Practice Makes Perfect

As a lifelong Hoosier, I have a deep love for one of Indiana’s greatest traditions: basketball.  I cannot remember a time in my life when I did not own a Wilson NCAA regulation genuine leather rock.  Many a summer day was spent on my backyard court in South Bend, IN honing my corner jump shot, refining the technique of my layup, memorizing the feel of a perfect free throw and brazenly attempting a variety of trick shots.  As the tried but true cliché proclaims: practice makes perfect.

Having been raised in such a basketball-centric environment, I was genuinely shocked to learn there were people in this world that had never heard of the critically acclaimed film Hoosiers.  In the film, the great (albeit fictional) coach Norman Dale says: “if you put your effort and concentration into playing to your potential, to be the best you can be…in my book we are going to be winners.”

Wilson Sporting Goods discovered that the best way to concentrate on “playing to your potential” is to give you the data to understand your overall performance, weaknesses and strengths.  The Wilson X is a connected basketball that analyzes a player’s made or missed shots, without relying on any additional sensors on your net or rim.

The basketball connects with an app on your mobile device, allowing you to record your performance over the course of a practice session.  The app gives real time updates on your performance that you can stream through Bluetooth headphones or speakers while you play.  Additionally, the app supports a few games or challenges that help hone play under pressure.  Based on the personalized data readings, you can select specific shots that you want to work on, tracking your improvement over time.

Wilson X has an exceptional charge life, which is key for dedicated players. According to Wilson, you can shoot this ball 300 times a day, 7 days a week, 52 weeks a year before it would even start to die.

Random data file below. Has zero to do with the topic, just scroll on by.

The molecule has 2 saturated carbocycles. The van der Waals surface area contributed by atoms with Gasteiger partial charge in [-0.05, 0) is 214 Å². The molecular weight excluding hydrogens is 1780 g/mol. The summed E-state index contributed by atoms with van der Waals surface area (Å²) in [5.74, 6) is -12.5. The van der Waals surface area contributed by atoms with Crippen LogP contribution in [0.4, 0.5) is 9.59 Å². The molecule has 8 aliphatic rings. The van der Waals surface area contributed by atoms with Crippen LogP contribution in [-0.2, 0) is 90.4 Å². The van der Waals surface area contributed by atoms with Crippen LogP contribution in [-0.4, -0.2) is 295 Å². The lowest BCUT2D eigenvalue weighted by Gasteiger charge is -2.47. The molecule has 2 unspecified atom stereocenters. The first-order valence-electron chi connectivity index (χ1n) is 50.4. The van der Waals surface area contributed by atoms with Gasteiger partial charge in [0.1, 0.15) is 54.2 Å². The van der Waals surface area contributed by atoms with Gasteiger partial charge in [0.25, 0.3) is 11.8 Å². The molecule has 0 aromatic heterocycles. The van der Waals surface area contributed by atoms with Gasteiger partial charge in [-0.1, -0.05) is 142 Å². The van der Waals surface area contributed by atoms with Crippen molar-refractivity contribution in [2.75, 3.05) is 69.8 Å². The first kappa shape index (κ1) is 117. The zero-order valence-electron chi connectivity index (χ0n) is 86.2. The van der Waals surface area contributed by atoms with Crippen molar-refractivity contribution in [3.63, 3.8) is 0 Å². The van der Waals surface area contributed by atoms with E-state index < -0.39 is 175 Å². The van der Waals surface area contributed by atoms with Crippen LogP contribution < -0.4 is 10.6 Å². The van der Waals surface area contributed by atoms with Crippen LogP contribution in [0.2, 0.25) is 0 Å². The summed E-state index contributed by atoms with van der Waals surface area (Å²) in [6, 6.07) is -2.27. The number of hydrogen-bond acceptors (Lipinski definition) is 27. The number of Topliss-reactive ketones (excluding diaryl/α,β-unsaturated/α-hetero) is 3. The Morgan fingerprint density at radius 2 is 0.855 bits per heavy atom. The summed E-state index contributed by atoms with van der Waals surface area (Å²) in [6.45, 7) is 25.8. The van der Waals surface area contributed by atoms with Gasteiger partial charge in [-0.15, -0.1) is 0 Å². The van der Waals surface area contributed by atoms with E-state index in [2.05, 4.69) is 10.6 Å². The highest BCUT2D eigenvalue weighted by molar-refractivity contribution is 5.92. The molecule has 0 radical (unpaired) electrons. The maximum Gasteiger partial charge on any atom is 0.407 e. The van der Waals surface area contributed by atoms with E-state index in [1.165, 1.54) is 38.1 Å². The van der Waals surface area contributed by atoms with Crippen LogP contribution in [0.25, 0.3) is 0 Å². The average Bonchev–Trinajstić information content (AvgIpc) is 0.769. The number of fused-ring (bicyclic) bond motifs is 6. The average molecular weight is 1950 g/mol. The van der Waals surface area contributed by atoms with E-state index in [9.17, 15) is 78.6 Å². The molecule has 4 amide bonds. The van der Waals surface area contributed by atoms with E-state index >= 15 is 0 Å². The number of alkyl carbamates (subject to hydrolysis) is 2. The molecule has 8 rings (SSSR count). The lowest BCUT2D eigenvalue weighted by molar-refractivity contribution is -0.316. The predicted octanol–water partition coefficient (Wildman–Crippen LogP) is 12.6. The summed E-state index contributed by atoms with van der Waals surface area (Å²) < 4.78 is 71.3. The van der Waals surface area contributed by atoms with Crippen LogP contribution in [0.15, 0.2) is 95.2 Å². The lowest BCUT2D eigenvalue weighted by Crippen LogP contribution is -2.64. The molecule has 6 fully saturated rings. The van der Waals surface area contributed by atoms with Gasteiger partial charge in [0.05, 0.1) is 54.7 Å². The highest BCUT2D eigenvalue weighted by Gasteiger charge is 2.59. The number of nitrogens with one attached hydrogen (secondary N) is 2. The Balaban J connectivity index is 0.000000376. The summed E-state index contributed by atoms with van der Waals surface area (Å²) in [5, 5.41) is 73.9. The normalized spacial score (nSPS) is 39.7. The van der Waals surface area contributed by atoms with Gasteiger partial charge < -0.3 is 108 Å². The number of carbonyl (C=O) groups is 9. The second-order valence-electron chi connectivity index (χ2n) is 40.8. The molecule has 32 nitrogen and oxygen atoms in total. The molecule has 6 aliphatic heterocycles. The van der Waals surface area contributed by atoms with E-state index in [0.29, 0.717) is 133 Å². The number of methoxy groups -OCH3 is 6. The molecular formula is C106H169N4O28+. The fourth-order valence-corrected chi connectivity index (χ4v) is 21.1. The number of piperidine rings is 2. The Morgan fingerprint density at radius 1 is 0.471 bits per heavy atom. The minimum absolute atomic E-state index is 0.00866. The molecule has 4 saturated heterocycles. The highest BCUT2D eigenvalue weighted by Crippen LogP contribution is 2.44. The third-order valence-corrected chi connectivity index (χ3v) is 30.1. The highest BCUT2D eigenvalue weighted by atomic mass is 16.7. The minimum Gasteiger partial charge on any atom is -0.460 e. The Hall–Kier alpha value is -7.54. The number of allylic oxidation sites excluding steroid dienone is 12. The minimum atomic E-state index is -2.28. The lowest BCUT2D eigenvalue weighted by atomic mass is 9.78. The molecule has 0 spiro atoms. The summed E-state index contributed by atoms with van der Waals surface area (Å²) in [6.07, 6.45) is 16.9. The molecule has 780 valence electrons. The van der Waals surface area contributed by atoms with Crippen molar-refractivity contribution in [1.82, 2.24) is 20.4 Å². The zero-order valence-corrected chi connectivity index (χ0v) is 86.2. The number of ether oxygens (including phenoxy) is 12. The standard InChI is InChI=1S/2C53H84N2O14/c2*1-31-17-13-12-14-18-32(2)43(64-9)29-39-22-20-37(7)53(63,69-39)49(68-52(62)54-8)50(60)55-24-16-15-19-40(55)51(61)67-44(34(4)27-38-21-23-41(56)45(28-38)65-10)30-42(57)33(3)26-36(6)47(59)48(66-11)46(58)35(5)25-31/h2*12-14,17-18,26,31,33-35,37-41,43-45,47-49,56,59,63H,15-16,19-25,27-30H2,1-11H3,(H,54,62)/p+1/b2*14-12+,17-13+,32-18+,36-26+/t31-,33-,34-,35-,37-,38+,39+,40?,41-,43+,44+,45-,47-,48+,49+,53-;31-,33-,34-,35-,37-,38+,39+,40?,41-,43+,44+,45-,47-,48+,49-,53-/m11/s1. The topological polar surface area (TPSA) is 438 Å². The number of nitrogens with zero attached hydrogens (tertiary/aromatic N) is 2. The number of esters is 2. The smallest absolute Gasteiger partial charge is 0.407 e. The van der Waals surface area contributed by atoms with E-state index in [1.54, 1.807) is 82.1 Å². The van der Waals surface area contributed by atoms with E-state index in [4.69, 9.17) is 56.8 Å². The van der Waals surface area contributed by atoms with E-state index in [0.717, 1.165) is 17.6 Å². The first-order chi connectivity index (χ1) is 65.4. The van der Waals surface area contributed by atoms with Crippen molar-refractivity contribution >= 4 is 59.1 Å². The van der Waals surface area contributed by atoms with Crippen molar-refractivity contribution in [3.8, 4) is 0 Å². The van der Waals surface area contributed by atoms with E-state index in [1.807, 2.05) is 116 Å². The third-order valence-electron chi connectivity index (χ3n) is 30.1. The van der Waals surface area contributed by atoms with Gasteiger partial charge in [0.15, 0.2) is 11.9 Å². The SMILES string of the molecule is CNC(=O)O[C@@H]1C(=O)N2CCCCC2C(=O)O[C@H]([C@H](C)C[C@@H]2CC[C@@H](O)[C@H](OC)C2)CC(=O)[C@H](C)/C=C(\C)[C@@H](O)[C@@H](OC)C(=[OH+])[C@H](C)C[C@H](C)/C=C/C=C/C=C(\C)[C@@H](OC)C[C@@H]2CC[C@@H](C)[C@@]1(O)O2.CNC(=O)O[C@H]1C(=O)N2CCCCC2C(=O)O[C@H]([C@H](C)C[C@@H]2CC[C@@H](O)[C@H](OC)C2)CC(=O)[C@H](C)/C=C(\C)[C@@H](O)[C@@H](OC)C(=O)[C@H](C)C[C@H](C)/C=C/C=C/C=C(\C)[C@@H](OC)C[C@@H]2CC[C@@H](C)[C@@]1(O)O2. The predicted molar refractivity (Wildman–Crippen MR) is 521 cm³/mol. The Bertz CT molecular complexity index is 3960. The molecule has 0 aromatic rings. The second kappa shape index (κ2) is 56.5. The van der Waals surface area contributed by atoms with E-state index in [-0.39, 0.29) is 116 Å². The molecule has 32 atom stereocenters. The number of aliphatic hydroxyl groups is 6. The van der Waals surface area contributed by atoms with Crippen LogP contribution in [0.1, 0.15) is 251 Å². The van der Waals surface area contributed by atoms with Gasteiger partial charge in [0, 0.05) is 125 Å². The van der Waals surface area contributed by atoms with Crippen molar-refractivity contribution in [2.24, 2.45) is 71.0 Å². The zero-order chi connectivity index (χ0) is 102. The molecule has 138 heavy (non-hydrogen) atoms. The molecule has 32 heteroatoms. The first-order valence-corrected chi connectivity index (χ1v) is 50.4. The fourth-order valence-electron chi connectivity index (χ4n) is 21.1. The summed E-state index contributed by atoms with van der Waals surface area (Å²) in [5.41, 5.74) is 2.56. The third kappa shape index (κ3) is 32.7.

Perhaps most importantly to basketball purists, there are no external dongles, ports, etc. on the surface of the Wilson X.  By all external appearances, the Wilson X is a normal basketball.  Users have not reported any perceptible difference in weight, balance or feel.

Now there are a few features of the Wilson X that are not ideal. For starters: it is designed only for shots seven feet or more away from the hoop, meaning it will not record layups or dunks.  Given that few players struggle with the layup, this is only a minor setback.   The Wilson X also only promises around 97% accuracy in its reading, meaning that the data you get back can be taken with a grain of salt.

Connected pieces of sports equipment are changing the way we train.  With tools like Wilson X, athletes can truly train harder and smarter.

Missed our other installments of the IoT summer fitness series? Skim them below.

Nike Just Changed Your Running Game

 

Love-Love Pulse Play

Swinging Your Club into IoT

Clare Maher

Clare Maher is the Product Marketing Manager at ClearObject. A graduate of Saint Mary’s College (#gobelles), Clare can usually be found yelling at the screen during a Notre Dame game, quoting any film ever made or touring the Indy restaurant scene.

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